$3 Million Prize Offered to Solve Hospital Admissions Puzzle

Cheryl Clark, December 30, 2010

Attention, wizards, rocket scientists, game theorists and stats nerds:  There's a physician in Los Angeles who wants to give you $3 million.

All you have to do is design an elegant math model that accurately identifies which of 100,000 patients from an actual 2009 database required an unplanned hospital admission in 2010.

The Merkin prize is offered by Richard Merkin, MD, Heritage Provider Network CEO and President. Heritage is an accountable care organization-like physician network that absorbs risk for 700,000 lives in Southern and Central California and New York and which contracts with more than 100 hospitals.

The idea is to design a suitable predictive model, so programs and resources can be focused to prevent those admissions – and readmissions – and potentially realize savings of up to $30 billion, the estimated cost of unnecessary hospitalizations throughout the U.S.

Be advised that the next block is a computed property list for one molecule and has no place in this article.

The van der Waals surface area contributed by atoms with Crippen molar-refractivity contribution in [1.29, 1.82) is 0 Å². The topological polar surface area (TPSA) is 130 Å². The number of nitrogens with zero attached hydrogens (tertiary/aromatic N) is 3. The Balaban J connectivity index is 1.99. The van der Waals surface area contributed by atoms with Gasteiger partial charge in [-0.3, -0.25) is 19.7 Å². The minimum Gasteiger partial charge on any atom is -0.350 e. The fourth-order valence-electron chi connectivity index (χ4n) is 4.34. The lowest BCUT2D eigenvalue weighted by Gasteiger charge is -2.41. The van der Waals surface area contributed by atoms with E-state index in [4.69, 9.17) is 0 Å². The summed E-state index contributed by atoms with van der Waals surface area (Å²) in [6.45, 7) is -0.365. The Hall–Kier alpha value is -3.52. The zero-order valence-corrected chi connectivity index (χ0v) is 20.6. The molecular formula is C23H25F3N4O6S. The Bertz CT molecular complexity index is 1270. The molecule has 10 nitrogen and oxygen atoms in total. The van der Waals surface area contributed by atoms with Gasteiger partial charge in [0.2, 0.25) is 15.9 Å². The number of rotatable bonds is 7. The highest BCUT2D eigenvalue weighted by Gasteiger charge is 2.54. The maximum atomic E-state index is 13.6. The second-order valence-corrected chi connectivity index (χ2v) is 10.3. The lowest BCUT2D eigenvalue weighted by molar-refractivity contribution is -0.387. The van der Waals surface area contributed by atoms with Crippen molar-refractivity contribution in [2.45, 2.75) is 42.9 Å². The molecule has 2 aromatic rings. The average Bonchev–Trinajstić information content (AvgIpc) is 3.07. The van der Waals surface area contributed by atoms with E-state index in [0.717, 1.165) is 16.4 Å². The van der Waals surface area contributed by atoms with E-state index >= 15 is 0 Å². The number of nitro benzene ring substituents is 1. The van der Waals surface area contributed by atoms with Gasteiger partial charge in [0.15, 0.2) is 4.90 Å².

"If we could predict who was going to be hospitalized, we could put resources [in place] to prevent that and then we could reallocate a lot of [what's spent on care] into finding cures," Merkin says.

The $3 million dollar prize is approximately double that of the Nobel Prize in Medicine.

By offering such a high prize, "We will stimulate people who normally would not go into healthcare, brilliant young mathematicians, engineering, and analytical types," says Merkin, a former Southern California emergency department doctor who once directed a medical group for ED physicians.

The less they know about healthcare might be all the better, Merkin says, only half joking.

Specifically, the Marina del Rey doctor says he's looking for scientists who might study gravitational waves, or "whiz kids who might have chosen the space program, or who helped develop the Internet. We want people with young passionate minds, people who don't know what can't be done."

Think "Millennium" prizes for solving tough math problems offered by the Cambridge, MA Clay Mathematics Institute. 



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